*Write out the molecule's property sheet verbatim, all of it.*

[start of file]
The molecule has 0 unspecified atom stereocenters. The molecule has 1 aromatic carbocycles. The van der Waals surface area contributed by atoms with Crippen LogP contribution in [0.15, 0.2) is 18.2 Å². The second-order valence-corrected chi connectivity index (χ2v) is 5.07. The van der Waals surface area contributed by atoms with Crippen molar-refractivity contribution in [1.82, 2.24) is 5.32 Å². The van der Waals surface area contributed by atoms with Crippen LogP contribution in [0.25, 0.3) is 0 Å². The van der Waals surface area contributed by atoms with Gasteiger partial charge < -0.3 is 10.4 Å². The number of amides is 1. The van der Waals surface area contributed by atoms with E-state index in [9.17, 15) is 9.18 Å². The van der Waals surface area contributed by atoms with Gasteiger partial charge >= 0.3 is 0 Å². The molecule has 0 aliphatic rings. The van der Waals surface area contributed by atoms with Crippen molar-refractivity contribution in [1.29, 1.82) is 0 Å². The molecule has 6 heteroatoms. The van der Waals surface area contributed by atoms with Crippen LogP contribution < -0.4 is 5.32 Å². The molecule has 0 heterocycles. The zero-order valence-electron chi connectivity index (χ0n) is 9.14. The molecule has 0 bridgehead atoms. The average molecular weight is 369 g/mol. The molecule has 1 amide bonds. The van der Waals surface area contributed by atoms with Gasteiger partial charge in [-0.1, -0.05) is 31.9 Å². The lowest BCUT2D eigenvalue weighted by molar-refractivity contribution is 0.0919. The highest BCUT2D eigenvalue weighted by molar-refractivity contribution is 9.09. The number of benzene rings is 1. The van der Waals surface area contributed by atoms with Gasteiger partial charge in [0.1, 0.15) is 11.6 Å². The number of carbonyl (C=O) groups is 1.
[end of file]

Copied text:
The molecule has 0 unspecified atom stereocenters. The molecule has 1 aromatic carbocycles. The van der Waals surface area contributed by atoms with Crippen LogP contribution in [0.15, 0.2) is 18.2 Å². The second-order valence-corrected chi connectivity index (χ2v) is 5.07. The van der Waals surface area contributed by atoms with Crippen molar-refractivity contribution in [1.82, 2.24) is 5.32 Å². The van der Waals surface area contributed by atoms with Crippen LogP contribution in [0.25, 0.3) is 0 Å². The van der Waals surface area contributed by atoms with Gasteiger partial charge < -0.3 is 10.4 Å². The number of amides is 1. The van der Waals surface area contributed by atoms with E-state index in [9.17, 15) is 9.18 Å². The van der Waals surface area contributed by atoms with Gasteiger partial charge >= 0.3 is 0 Å². The molecule has 0 aliphatic rings. The van der Waals surface area contributed by atoms with Crippen molar-refractivity contribution in [1.29, 1.82) is 0 Å². The molecule has 6 heteroatoms. The van der Waals surface area contributed by atoms with Crippen LogP contribution < -0.4 is 5.32 Å². The molecule has 0 heterocycles. The zero-order valence-electron chi connectivity index (χ0n) is 9.14. The molecule has 0 bridgehead atoms. The average molecular weight is 369 g/mol. The molecule has 1 amide bonds. The van der Waals surface area contributed by atoms with Gasteiger partial charge in [-0.1, -0.05) is 31.9 Å². The lowest BCUT2D eigenvalue weighted by molar-refractivity contribution is 0.0919. The highest BCUT2D eigenvalue weighted by molar-refractivity contribution is 9.09. The number of benzene rings is 1. The van der Waals surface area contributed by atoms with Gasteiger partial charge in [0.1, 0.15) is 11.6 Å². The number of carbonyl (C=O) groups is 1.